Onyx reviews: The Wailing Wind
by Tony Hillerman
After taking a break in the middle of writing his latest novel to pen his
memoir, Seldom Disappointed, Tony Hillerman is back with his fifteenth murder
mystery set in the Four Corners region of the Southwest. Hillerman uses his
novels to explore Navajo tradition and mythology in a modern world where
cultures overlap and often collide.
The Navajo embody a serene kind of patience where people never interrupt, hear
everything that is said and wait as long as it takes for the whole story to be
told. They make excellent police officers because they aren't afraid of
prolonged silences, silences nervous suspects seem anxious to fill with
Sometimes, though, their religious beliefs betray them. A body is found hunched
over in a pickup truck on the Utah side of the reservation. At first, Officer
Bernadette Manuelito thinks the person is another drunk sleeping it off and
fails to preserve the crime scene. When she realizes the man is dead—from a
rifle shot to his back—her Navajo fear of chindi (the evil spirits left behind
in dead bodies) clouds her judgment. Concerned about scheduling a cleansing
ritual, she accidentally takes an important piece of evidence with her.
Manuelito is struggling to find her place in the police department, especially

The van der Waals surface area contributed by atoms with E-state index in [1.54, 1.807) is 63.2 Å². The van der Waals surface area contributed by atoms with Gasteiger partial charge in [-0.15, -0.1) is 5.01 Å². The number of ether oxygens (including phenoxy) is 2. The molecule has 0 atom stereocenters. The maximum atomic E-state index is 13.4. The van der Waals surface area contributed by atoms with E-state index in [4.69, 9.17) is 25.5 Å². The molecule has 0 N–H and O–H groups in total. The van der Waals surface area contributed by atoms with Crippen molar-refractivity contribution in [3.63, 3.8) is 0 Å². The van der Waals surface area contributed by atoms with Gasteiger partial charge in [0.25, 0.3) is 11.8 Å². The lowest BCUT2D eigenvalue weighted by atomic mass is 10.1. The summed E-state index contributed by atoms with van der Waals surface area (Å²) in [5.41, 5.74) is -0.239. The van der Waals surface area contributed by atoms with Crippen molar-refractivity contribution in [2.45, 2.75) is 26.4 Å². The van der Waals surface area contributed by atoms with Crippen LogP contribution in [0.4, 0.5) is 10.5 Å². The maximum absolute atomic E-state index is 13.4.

since doesn't quite understand her relationship with her boss, Jim Chee. He
seems to be friend, potential boyfriend and arrogant boss all at the same time.
Chee is heavily immersed in Navajo tradition and has explored the possibility of
becoming a singer, a leader of religious ceremonies.
Chee enlists his former boss, Lieutenant Joe Leaphorn, now retired, to
discretely help fix Manuelito's mistake. She thinks she's being reprimanded and
works to re-establish her credibility by discovering the real murder scene using
information she gathered near the truck.
Leaphorn can't resist a good mystery. Papers found in the dead man's truck call
to mind an old case. Two years earlier, Wiley Denton killed a man who tried to
sell him bogus information about a missing gold mine and then tried to rob him.
It's billed as self-defense, and Denton spends only a little time behind bars.
The Navajo want little to do with gold, viewing it as a substance that drives
white men crazy.
On the same Halloween day as the Denton shooting, four children taking an
unauthorized short cut through an abandoned ordnance depot told police they
heard a woman's screams. These cries remind some of the myth of the Wailing
Woman who wanders the desert, seeking a lost child. The wailing wind is written
off as a prank or hoax.
What bothers Leaphorn is the fact that Denton's young wife has been missing
since the day of the shooting. Locals assume she was part of the deal to swindle
her well-off husband. Others feel Denton's ongoing search for his wife is merely
a cover for something more sinister.
The Wailing Wind isn't a complex mystery. There aren't many suspects and astute
readers may well put the pieces together long before Chee, Leaphorn and
Manuelito do. It is the voyage that is the pleasure and not the destination.
Watching Chee deal patiently with a shaman, who must be asked a question four
times to guarantee the truth, while an FBI agent waits impatiently for the
answer says much about the difference between cultures.
Web site and all contents © Copyright Bev Vincent 2007. All rights reserved.